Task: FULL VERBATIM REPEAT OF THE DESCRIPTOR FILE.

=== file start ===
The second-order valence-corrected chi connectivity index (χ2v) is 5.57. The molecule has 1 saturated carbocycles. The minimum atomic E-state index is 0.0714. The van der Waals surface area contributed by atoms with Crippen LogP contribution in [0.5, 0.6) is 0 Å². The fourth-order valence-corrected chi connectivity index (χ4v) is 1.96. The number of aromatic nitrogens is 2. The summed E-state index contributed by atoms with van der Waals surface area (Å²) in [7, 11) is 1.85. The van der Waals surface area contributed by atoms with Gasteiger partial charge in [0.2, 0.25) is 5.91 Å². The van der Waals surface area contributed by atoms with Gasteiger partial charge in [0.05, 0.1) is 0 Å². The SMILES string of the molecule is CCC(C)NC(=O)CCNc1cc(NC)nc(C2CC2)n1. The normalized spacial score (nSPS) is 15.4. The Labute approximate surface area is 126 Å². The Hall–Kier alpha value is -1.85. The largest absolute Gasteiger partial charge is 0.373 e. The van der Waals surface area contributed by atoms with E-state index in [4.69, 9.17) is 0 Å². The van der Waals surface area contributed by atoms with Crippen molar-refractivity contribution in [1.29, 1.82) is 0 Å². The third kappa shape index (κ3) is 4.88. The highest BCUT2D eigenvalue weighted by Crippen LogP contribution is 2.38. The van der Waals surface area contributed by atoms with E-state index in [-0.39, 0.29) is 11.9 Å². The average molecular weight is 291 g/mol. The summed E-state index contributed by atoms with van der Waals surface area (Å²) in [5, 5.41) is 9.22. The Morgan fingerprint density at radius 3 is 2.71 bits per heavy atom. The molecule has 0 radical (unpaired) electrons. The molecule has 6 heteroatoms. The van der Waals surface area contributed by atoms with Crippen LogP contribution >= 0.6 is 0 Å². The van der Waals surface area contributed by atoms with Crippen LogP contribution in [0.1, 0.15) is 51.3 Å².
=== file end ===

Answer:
The second-order valence-corrected chi connectivity index (χ2v) is 5.57. The molecule has 1 saturated carbocycles. The minimum atomic E-state index is 0.0714. The van der Waals surface area contributed by atoms with Crippen LogP contribution in [0.5, 0.6) is 0 Å². The fourth-order valence-corrected chi connectivity index (χ4v) is 1.96. The number of aromatic nitrogens is 2. The summed E-state index contributed by atoms with van der Waals surface area (Å²) in [7, 11) is 1.85. The van der Waals surface area contributed by atoms with Gasteiger partial charge in [0.2, 0.25) is 5.91 Å². The van der Waals surface area contributed by atoms with Gasteiger partial charge in [0.05, 0.1) is 0 Å². The SMILES string of the molecule is CCC(C)NC(=O)CCNc1cc(NC)nc(C2CC2)n1. The normalized spacial score (nSPS) is 15.4. The Labute approximate surface area is 126 Å². The Hall–Kier alpha value is -1.85. The largest absolute Gasteiger partial charge is 0.373 e. The van der Waals surface area contributed by atoms with E-state index in [4.69, 9.17) is 0 Å². The van der Waals surface area contributed by atoms with Crippen molar-refractivity contribution in [1.29, 1.82) is 0 Å². The third kappa shape index (κ3) is 4.88. The highest BCUT2D eigenvalue weighted by Crippen LogP contribution is 2.38. The van der Waals surface area contributed by atoms with E-state index in [-0.39, 0.29) is 11.9 Å². The average molecular weight is 291 g/mol. The summed E-state index contributed by atoms with van der Waals surface area (Å²) in [5, 5.41) is 9.22. The Morgan fingerprint density at radius 3 is 2.71 bits per heavy atom. The molecule has 0 radical (unpaired) electrons. The molecule has 6 heteroatoms. The van der Waals surface area contributed by atoms with Crippen LogP contribution >= 0.6 is 0 Å². The van der Waals surface area contributed by atoms with Crippen LogP contribution in [0.1, 0.15) is 51.3 Å².